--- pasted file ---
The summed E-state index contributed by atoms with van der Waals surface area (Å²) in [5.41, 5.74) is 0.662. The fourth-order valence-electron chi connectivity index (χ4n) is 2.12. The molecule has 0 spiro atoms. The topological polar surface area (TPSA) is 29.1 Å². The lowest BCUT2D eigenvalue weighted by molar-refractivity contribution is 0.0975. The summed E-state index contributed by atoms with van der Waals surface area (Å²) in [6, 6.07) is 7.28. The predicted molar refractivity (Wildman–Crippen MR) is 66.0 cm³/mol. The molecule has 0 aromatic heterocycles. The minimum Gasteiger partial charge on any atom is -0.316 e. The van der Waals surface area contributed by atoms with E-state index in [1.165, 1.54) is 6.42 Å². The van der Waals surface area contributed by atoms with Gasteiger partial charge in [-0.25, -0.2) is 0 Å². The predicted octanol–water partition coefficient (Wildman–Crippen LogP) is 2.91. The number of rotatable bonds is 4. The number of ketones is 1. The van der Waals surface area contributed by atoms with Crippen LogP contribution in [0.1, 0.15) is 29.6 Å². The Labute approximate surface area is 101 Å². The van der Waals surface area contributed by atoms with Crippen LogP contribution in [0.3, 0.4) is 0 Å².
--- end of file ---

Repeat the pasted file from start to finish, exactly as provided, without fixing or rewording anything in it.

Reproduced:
The summed E-state index contributed by atoms with van der Waals surface area (Å²) in [5.41, 5.74) is 0.662. The fourth-order valence-electron chi connectivity index (χ4n) is 2.12. The molecule has 0 spiro atoms. The topological polar surface area (TPSA) is 29.1 Å². The lowest BCUT2D eigenvalue weighted by molar-refractivity contribution is 0.0975. The summed E-state index contributed by atoms with van der Waals surface area (Å²) in [6, 6.07) is 7.28. The predicted molar refractivity (Wildman–Crippen MR) is 66.0 cm³/mol. The molecule has 0 aromatic heterocycles. The minimum Gasteiger partial charge on any atom is -0.316 e. The van der Waals surface area contributed by atoms with E-state index in [1.165, 1.54) is 6.42 Å². The van der Waals surface area contributed by atoms with Gasteiger partial charge in [-0.25, -0.2) is 0 Å². The predicted octanol–water partition coefficient (Wildman–Crippen LogP) is 2.91. The number of rotatable bonds is 4. The number of ketones is 1. The van der Waals surface area contributed by atoms with Crippen LogP contribution in [0.1, 0.15) is 29.6 Å². The Labute approximate surface area is 101 Å². The van der Waals surface area contributed by atoms with Crippen LogP contribution in [0.3, 0.4) is 0 Å².